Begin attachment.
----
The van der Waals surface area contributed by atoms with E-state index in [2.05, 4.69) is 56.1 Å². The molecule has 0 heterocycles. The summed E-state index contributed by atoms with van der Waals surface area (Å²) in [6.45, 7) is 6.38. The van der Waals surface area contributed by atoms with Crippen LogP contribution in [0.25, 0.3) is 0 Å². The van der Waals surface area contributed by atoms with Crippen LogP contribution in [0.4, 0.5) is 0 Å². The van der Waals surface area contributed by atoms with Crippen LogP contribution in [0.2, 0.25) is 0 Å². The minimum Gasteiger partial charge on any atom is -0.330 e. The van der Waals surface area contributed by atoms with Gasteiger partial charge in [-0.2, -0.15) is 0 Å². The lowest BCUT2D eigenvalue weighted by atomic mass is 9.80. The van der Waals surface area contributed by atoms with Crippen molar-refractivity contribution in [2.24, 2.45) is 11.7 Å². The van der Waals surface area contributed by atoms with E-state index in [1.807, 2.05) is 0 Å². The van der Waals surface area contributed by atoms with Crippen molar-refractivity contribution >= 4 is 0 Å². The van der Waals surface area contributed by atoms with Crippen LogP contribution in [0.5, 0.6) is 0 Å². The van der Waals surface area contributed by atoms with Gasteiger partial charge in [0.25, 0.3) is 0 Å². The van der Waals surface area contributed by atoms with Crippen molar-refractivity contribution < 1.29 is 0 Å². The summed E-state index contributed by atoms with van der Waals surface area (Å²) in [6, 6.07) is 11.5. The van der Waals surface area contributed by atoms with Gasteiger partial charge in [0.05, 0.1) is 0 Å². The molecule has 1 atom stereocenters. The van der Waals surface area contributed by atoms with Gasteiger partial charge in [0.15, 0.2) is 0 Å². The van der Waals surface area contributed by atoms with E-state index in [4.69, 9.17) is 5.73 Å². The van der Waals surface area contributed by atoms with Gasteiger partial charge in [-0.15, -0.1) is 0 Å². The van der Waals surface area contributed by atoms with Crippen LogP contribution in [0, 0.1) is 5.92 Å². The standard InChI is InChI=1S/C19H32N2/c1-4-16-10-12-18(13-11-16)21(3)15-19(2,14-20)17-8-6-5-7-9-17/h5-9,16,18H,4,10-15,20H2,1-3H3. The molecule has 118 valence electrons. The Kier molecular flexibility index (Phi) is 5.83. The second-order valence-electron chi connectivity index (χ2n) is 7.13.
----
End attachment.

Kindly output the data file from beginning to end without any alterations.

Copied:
The van der Waals surface area contributed by atoms with E-state index in [2.05, 4.69) is 56.1 Å². The molecule has 0 heterocycles. The summed E-state index contributed by atoms with van der Waals surface area (Å²) in [6.45, 7) is 6.38. The van der Waals surface area contributed by atoms with Crippen LogP contribution in [0.25, 0.3) is 0 Å². The van der Waals surface area contributed by atoms with Crippen LogP contribution in [0.4, 0.5) is 0 Å². The van der Waals surface area contributed by atoms with Crippen LogP contribution in [0.2, 0.25) is 0 Å². The minimum Gasteiger partial charge on any atom is -0.330 e. The van der Waals surface area contributed by atoms with Gasteiger partial charge in [-0.2, -0.15) is 0 Å². The lowest BCUT2D eigenvalue weighted by atomic mass is 9.80. The van der Waals surface area contributed by atoms with Crippen molar-refractivity contribution in [2.24, 2.45) is 11.7 Å². The van der Waals surface area contributed by atoms with E-state index in [1.807, 2.05) is 0 Å². The van der Waals surface area contributed by atoms with Crippen molar-refractivity contribution >= 4 is 0 Å². The van der Waals surface area contributed by atoms with Crippen LogP contribution in [0.5, 0.6) is 0 Å². The van der Waals surface area contributed by atoms with Gasteiger partial charge in [0.25, 0.3) is 0 Å². The van der Waals surface area contributed by atoms with Crippen molar-refractivity contribution < 1.29 is 0 Å². The summed E-state index contributed by atoms with van der Waals surface area (Å²) in [6, 6.07) is 11.5. The van der Waals surface area contributed by atoms with Gasteiger partial charge in [0.05, 0.1) is 0 Å². The molecule has 1 atom stereocenters. The van der Waals surface area contributed by atoms with Gasteiger partial charge in [0.15, 0.2) is 0 Å². The van der Waals surface area contributed by atoms with E-state index in [4.69, 9.17) is 5.73 Å². The van der Waals surface area contributed by atoms with Gasteiger partial charge in [-0.15, -0.1) is 0 Å². The van der Waals surface area contributed by atoms with Crippen LogP contribution in [0, 0.1) is 5.92 Å². The standard InChI is InChI=1S/C19H32N2/c1-4-16-10-12-18(13-11-16)21(3)15-19(2,14-20)17-8-6-5-7-9-17/h5-9,16,18H,4,10-15,20H2,1-3H3. The molecule has 118 valence electrons. The Kier molecular flexibility index (Phi) is 5.83. The second-order valence-electron chi connectivity index (χ2n) is 7.13.